Four Democrats are seeking their party’s nomination for governor on Tuesday, while vulnerable Gov. Tom Corbett is unopposed on the Republican ticket.
The Democratic candidates generally agree on the issues, and it would have been nice to have former Auditor General Jack Wagner remain in the race to present a more moderate voice, but he had no money after a late entry.
The Northeast Times endorses U.S. Rep. Allyson Schwartz in the Democratic primary for governor.
Schwartz would make a seamless transition to Harrisburg. After all, she spent 14 years as a state senator before being elected to Congress in 2004.
In the U.S. House, she has delivered more than $100 million in transportation funds to her district in Northeast Philadelphia and Montgomery County, helping to spur economic development. That would be a priority of hers as governor.
Other vital issues she would stress as governor include increased funding for state universities, along with a two-year tuition freeze; an increase in the income eligibility for college students seeking state grants; an increase in the income ceiling for senior citizens applying for property tax/rent rebates; higher grants for the children of disabled veterans enrolling in college; a ban on gifts for executive branch employees; and enactment of campaign contribution limits.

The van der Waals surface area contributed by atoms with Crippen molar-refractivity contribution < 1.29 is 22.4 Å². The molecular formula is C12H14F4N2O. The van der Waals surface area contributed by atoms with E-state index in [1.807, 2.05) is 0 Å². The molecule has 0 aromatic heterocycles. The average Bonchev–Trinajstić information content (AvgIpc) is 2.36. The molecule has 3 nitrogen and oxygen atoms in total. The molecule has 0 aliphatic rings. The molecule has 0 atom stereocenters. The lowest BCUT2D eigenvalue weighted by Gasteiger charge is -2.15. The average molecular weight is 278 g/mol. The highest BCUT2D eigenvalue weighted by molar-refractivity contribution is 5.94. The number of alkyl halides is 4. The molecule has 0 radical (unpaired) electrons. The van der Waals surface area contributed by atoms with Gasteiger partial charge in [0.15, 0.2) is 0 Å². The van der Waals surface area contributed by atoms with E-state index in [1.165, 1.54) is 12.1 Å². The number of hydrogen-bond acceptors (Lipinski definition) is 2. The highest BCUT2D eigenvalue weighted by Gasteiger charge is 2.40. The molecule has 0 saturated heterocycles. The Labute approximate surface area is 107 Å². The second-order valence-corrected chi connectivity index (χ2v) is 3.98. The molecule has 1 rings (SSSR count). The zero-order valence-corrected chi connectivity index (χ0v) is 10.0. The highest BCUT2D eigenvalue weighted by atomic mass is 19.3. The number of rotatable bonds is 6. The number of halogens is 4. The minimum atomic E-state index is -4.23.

A Schwartz/Corbett campaign would give voters a clear choice in November.
The other candidates are Katie McGinty, Tom Wolf and Rob McCord.
McGinty is a Rhawnhurst native and Resurrection of Our Lord Grammar School and St. Hubert High School graduate who formerly served as secretary of the state Department of Environmental Protection. Her campaign has focused on jobs and schools.
Wolf is a York County businessman and former secretary of the state Department of Revenue. He’s proposed “A Fresh Start” plan that concentrates on jobs, education, infrastructure and reform.
McCord is in his second term as state treasurer. He’d impose a whopping 10-percent tax on natural gas drilling and increase the minimum wage to $10.70 an hour in 2015, then add 10 cents per hour to the wage each year through 2024. ••